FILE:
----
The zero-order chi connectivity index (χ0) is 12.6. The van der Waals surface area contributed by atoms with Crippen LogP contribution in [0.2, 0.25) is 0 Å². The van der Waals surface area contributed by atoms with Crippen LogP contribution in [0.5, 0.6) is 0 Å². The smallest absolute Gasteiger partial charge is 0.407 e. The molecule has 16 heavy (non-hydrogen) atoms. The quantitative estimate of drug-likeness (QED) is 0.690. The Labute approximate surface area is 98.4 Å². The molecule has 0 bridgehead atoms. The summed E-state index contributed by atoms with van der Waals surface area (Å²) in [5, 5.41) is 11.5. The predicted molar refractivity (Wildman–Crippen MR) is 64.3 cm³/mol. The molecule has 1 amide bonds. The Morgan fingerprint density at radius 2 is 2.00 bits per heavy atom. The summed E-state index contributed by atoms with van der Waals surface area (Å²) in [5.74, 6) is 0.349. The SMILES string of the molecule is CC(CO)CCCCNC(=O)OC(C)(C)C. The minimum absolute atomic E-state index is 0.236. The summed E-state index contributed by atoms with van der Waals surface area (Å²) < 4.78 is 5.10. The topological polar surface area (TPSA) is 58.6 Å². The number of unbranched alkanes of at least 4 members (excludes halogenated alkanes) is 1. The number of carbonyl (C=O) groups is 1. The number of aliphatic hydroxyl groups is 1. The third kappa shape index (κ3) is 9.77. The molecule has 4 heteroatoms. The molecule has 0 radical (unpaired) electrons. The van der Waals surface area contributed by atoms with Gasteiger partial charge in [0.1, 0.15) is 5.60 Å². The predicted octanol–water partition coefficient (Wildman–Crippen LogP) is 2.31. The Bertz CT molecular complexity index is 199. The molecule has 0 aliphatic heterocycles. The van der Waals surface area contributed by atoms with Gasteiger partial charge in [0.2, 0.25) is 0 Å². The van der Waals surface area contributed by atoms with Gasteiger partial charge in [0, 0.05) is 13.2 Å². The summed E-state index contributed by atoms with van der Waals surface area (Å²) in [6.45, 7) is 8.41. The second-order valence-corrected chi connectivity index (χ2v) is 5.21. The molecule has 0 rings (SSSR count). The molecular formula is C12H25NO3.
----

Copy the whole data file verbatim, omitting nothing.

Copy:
The zero-order chi connectivity index (χ0) is 12.6. The van der Waals surface area contributed by atoms with Crippen LogP contribution in [0.2, 0.25) is 0 Å². The van der Waals surface area contributed by atoms with Crippen LogP contribution in [0.5, 0.6) is 0 Å². The smallest absolute Gasteiger partial charge is 0.407 e. The molecule has 16 heavy (non-hydrogen) atoms. The quantitative estimate of drug-likeness (QED) is 0.690. The Labute approximate surface area is 98.4 Å². The molecule has 0 bridgehead atoms. The summed E-state index contributed by atoms with van der Waals surface area (Å²) in [5, 5.41) is 11.5. The predicted molar refractivity (Wildman–Crippen MR) is 64.3 cm³/mol. The molecule has 1 amide bonds. The Morgan fingerprint density at radius 2 is 2.00 bits per heavy atom. The summed E-state index contributed by atoms with van der Waals surface area (Å²) in [5.74, 6) is 0.349. The SMILES string of the molecule is CC(CO)CCCCNC(=O)OC(C)(C)C. The minimum absolute atomic E-state index is 0.236. The summed E-state index contributed by atoms with van der Waals surface area (Å²) < 4.78 is 5.10. The topological polar surface area (TPSA) is 58.6 Å². The number of unbranched alkanes of at least 4 members (excludes halogenated alkanes) is 1. The number of carbonyl (C=O) groups is 1. The number of aliphatic hydroxyl groups is 1. The third kappa shape index (κ3) is 9.77. The molecule has 4 heteroatoms. The molecule has 0 radical (unpaired) electrons. The van der Waals surface area contributed by atoms with Gasteiger partial charge in [0.1, 0.15) is 5.60 Å². The predicted octanol–water partition coefficient (Wildman–Crippen LogP) is 2.31. The Bertz CT molecular complexity index is 199. The molecule has 0 aliphatic heterocycles. The van der Waals surface area contributed by atoms with Gasteiger partial charge in [0.2, 0.25) is 0 Å². The van der Waals surface area contributed by atoms with Gasteiger partial charge in [0, 0.05) is 13.2 Å². The summed E-state index contributed by atoms with van der Waals surface area (Å²) in [6.45, 7) is 8.41. The second-order valence-corrected chi connectivity index (χ2v) is 5.21. The molecule has 0 rings (SSSR count). The molecular formula is C12H25NO3.